IDEAS home Printed from https://ideas.repec.org/
MyIDEAS: Login to save this paper or follow this series

Decentralized Market Processes to Stable Job Matchings with Competitive Salaries

  • Bo Chen

    (Department of Economics, Southern Methodist University)

  • Satoru Fujishige

    (Research Institute for Mathematical Sciences, Kyoto University)

  • Zaifu Yang

    (Department of Economics and Related Studies, University of York)

Registered author(s):

We analyze a decentralized trading process in a basic labor market where heterogeneous firms and workers meet directly and randomly, and negotiate salaries with each other over time. Firms and workers may not have a complete picture of the entire market and can thus behave myopically in the process. Our main result establishes that, starting from an arbitrary initial market state, there exists a finite sequence of successive myopic (firm-worker) pair improvements, or bilateral trades, leading to a stable matching between firms and workers with a scheme of competitive salary offers. An important implication of this result is that a general random process where every possible bilateral trade is chosen with a positive probability converges with probability one to a competitive equilibrium of the market.

If you experience problems downloading a file, check if you have the proper application to view it first. In case of further problems read the IDEAS help page. Note that these files are not on the IDEAS site. Please be patient as the files may be large.

File URL: http://www.kier.kyoto-u.ac.jp/DP/DP749.pdf
Download Restriction: no

Paper provided by Kyoto University, Institute of Economic Research in its series KIER Working Papers with number 749.

as
in new window

Length: 28pages
Date of creation: Dec 2010
Date of revision:
Handle: RePEc:kyo:wpaper:749
Contact details of provider: Postal: Yoshida-Honmachi, Sakyo-ku, Kyoto 606-8501
Phone: +81-75-753-7102
Fax: +81-75-753-7193
Web page: http://www.kier.kyoto-u.ac.jp/eng/index.htmlEmail:


More information through EDIRC

References listed on IDEAS
Please report citation or reference errors to , or , if you are the registered author of the cited work, log in to your RePEc Author Service profile, click on "citations" and make appropriate adjustments.:

as in new window
  1. Effrosyni Diamantoudi & Eiichi Miyagawa & Licun Xue, 2002. "Random paths to stability in the roommate problem," Discussion Papers 0102-65, Columbia University, Department of Economics.
  2. Ning Sun & Zaifu Yang, 2009. "A Double-Track Adjustment Process for Discrete Markets With Substitutes and Complements," Econometrica, Econometric Society, vol. 77(3), pages 933-952, 05.
  3. M.Utku Unver & Fuhito Kojima, 2006. "Random Paths to Pairwise Stability in Many-to-Many Matching Problems: A Study on Market Equilibration," Working Papers 256, University of Pittsburgh, Department of Economics, revised Jan 2006.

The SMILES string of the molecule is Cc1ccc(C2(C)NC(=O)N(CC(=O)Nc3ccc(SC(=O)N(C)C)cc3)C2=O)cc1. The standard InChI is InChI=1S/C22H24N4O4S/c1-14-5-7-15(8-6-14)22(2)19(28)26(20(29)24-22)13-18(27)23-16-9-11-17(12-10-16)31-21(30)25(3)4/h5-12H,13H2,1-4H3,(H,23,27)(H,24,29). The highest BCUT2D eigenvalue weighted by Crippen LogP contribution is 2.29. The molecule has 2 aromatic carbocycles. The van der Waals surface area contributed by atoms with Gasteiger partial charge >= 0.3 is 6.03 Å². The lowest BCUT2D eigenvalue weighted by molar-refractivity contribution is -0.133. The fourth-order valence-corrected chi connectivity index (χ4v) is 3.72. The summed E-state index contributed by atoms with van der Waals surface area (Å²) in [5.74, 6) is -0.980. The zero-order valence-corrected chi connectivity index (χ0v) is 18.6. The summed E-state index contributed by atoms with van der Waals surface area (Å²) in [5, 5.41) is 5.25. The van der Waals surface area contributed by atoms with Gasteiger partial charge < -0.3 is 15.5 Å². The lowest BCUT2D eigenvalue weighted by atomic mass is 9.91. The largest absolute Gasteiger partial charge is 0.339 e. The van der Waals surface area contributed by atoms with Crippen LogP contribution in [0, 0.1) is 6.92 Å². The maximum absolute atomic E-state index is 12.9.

4. Atila Abdulkadiroglu & Tayfun Sönmez, 2003. "School Choice: A Mechanism Design Approach," American Economic Review, American Economic Association, vol. 93(3), pages 729-747, June.
  5. Klaus, Bettina & Klijn, Flip, 2007. "Paths to stability for matching markets with couples," Games and Economic Behavior, Elsevier, vol. 58(1), pages 154-171, January.
  6. Pathak, Parag A. & Abdulkadiroglu, Atila & Roth, Alvin, 2005. "The New York City High School Match," Scholarly Articles 2562765, Harvard University Department of Economics.
  7. Roth, Alvin E. & Sotomayor, Marilda, 1992. "Two-sided matching," Handbook of Game Theory with Economic Applications, in: R.J. Aumann & S. Hart (ed.), Handbook of Game Theory with Economic Applications, edition 1, volume 1, chapter 16, pages 485-541 Elsevier.
  8. Demange, Gabrielle & Gale, David & Sotomayor, Marilda, 1986. "Multi-Item Auctions," Journal of Political Economy, University of Chicago Press, vol. 94(4), pages 863-72, August.
Full references (including those not matched with items on IDEAS)

This item is not listed on Wikipedia, on a reading list or among the top items on IDEAS.

When requesting a correction, please mention this item's handle: RePEc:kyo:wpaper:749. See general information about how to correct material in RePEc.

For technical questions regarding this item, or to correct its authors, title, abstract, bibliographic or download information, contact: (Ryo Okui)

If you have authored this item and are not yet registered with RePEc, we encourage you to do it here. This allows to link your profile to this item. It also allows you to accept potential citations to this item that we are uncertain about.

If references are entirely missing, you can add them using this form.

If the full references list an item that is present in RePEc, but the system did not link to it, you can help with this form.

If you know of missing items citing this one, you can help us creating those links by adding the relevant references in the same way as above, for each refering item. If you are a registered author of this item, you may also want to check the "citations" tab in your profile, as there may be some citations waiting for confirmation.

Please note that corrections may take a couple of weeks to filter through the various RePEc services.

This information is provided to you by IDEAS at the Research Division of the Federal Reserve Bank of St. Louis using RePEc data.